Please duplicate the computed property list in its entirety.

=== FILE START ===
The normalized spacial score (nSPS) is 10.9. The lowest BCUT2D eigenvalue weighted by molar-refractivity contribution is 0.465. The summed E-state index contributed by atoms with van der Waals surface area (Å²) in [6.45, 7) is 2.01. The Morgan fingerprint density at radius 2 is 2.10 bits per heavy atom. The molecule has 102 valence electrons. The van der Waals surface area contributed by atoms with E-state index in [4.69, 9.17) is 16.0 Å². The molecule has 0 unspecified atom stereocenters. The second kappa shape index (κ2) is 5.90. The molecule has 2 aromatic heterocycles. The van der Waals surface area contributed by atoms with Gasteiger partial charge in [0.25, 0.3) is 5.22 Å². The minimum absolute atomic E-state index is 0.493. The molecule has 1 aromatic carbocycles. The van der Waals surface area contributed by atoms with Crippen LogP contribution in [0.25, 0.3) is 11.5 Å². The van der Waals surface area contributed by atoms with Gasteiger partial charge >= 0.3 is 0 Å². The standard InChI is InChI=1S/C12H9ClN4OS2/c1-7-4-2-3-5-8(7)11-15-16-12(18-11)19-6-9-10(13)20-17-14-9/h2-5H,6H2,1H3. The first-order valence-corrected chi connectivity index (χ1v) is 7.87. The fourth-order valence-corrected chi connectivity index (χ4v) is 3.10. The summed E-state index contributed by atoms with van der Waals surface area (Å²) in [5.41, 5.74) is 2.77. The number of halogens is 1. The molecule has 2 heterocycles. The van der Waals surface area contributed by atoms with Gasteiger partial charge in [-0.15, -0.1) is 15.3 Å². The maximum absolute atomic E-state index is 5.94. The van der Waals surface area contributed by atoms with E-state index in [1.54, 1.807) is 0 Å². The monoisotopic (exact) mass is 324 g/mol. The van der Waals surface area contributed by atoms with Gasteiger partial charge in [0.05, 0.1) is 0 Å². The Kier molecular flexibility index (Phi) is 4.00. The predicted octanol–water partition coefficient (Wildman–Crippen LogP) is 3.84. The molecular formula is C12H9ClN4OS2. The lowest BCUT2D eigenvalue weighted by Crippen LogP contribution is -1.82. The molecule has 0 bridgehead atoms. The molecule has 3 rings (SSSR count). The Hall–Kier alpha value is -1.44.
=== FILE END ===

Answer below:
The normalized spacial score (nSPS) is 10.9. The lowest BCUT2D eigenvalue weighted by molar-refractivity contribution is 0.465. The summed E-state index contributed by atoms with van der Waals surface area (Å²) in [6.45, 7) is 2.01. The Morgan fingerprint density at radius 2 is 2.10 bits per heavy atom. The molecule has 102 valence electrons. The van der Waals surface area contributed by atoms with E-state index in [4.69, 9.17) is 16.0 Å². The molecule has 0 unspecified atom stereocenters. The second kappa shape index (κ2) is 5.90. The molecule has 2 aromatic heterocycles. The van der Waals surface area contributed by atoms with Gasteiger partial charge in [0.25, 0.3) is 5.22 Å². The minimum absolute atomic E-state index is 0.493. The molecule has 1 aromatic carbocycles. The van der Waals surface area contributed by atoms with Crippen LogP contribution in [0.25, 0.3) is 11.5 Å². The van der Waals surface area contributed by atoms with Gasteiger partial charge >= 0.3 is 0 Å². The standard InChI is InChI=1S/C12H9ClN4OS2/c1-7-4-2-3-5-8(7)11-15-16-12(18-11)19-6-9-10(13)20-17-14-9/h2-5H,6H2,1H3. The first-order valence-corrected chi connectivity index (χ1v) is 7.87. The fourth-order valence-corrected chi connectivity index (χ4v) is 3.10. The summed E-state index contributed by atoms with van der Waals surface area (Å²) in [5.41, 5.74) is 2.77. The number of halogens is 1. The molecule has 2 heterocycles. The van der Waals surface area contributed by atoms with Gasteiger partial charge in [-0.15, -0.1) is 15.3 Å². The maximum absolute atomic E-state index is 5.94. The van der Waals surface area contributed by atoms with E-state index in [1.54, 1.807) is 0 Å². The monoisotopic (exact) mass is 324 g/mol. The van der Waals surface area contributed by atoms with Gasteiger partial charge in [0.05, 0.1) is 0 Å². The Kier molecular flexibility index (Phi) is 4.00. The predicted octanol–water partition coefficient (Wildman–Crippen LogP) is 3.84. The molecular formula is C12H9ClN4OS2. The lowest BCUT2D eigenvalue weighted by Crippen LogP contribution is -1.82. The molecule has 0 bridgehead atoms. The molecule has 3 rings (SSSR count). The Hall–Kier alpha value is -1.44.